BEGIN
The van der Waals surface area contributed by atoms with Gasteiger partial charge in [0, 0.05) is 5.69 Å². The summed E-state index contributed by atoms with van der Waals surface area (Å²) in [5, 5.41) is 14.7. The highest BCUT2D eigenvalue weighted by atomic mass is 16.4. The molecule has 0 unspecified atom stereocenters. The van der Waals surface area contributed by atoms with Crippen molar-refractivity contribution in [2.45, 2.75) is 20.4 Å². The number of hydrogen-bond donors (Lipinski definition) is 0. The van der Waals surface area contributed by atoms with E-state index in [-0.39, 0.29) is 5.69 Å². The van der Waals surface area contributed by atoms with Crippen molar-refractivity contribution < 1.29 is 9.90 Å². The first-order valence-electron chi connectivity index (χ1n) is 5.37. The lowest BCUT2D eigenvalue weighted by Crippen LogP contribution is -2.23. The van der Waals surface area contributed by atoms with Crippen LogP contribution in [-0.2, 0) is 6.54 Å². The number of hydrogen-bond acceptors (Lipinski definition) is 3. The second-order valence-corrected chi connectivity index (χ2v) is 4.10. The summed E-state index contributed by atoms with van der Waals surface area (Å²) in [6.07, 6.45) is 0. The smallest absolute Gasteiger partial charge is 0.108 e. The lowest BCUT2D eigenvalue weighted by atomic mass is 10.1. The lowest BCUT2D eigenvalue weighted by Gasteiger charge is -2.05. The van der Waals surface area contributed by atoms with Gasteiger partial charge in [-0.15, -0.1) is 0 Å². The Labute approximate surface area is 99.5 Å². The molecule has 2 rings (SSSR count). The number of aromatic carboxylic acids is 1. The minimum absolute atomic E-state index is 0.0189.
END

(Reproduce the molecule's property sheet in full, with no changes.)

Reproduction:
The van der Waals surface area contributed by atoms with Gasteiger partial charge in [0, 0.05) is 5.69 Å². The summed E-state index contributed by atoms with van der Waals surface area (Å²) in [5, 5.41) is 14.7. The highest BCUT2D eigenvalue weighted by atomic mass is 16.4. The molecule has 0 unspecified atom stereocenters. The van der Waals surface area contributed by atoms with Crippen molar-refractivity contribution in [2.45, 2.75) is 20.4 Å². The number of hydrogen-bond donors (Lipinski definition) is 0. The van der Waals surface area contributed by atoms with E-state index in [-0.39, 0.29) is 5.69 Å². The van der Waals surface area contributed by atoms with Crippen molar-refractivity contribution < 1.29 is 9.90 Å². The first-order valence-electron chi connectivity index (χ1n) is 5.37. The lowest BCUT2D eigenvalue weighted by Crippen LogP contribution is -2.23. The van der Waals surface area contributed by atoms with Crippen LogP contribution in [-0.2, 0) is 6.54 Å². The number of hydrogen-bond acceptors (Lipinski definition) is 3. The second-order valence-corrected chi connectivity index (χ2v) is 4.10. The summed E-state index contributed by atoms with van der Waals surface area (Å²) in [6.07, 6.45) is 0. The smallest absolute Gasteiger partial charge is 0.108 e. The lowest BCUT2D eigenvalue weighted by atomic mass is 10.1. The lowest BCUT2D eigenvalue weighted by Gasteiger charge is -2.05. The van der Waals surface area contributed by atoms with Gasteiger partial charge in [-0.15, -0.1) is 0 Å². The Labute approximate surface area is 99.5 Å². The molecule has 2 rings (SSSR count). The number of aromatic carboxylic acids is 1. The minimum absolute atomic E-state index is 0.0189.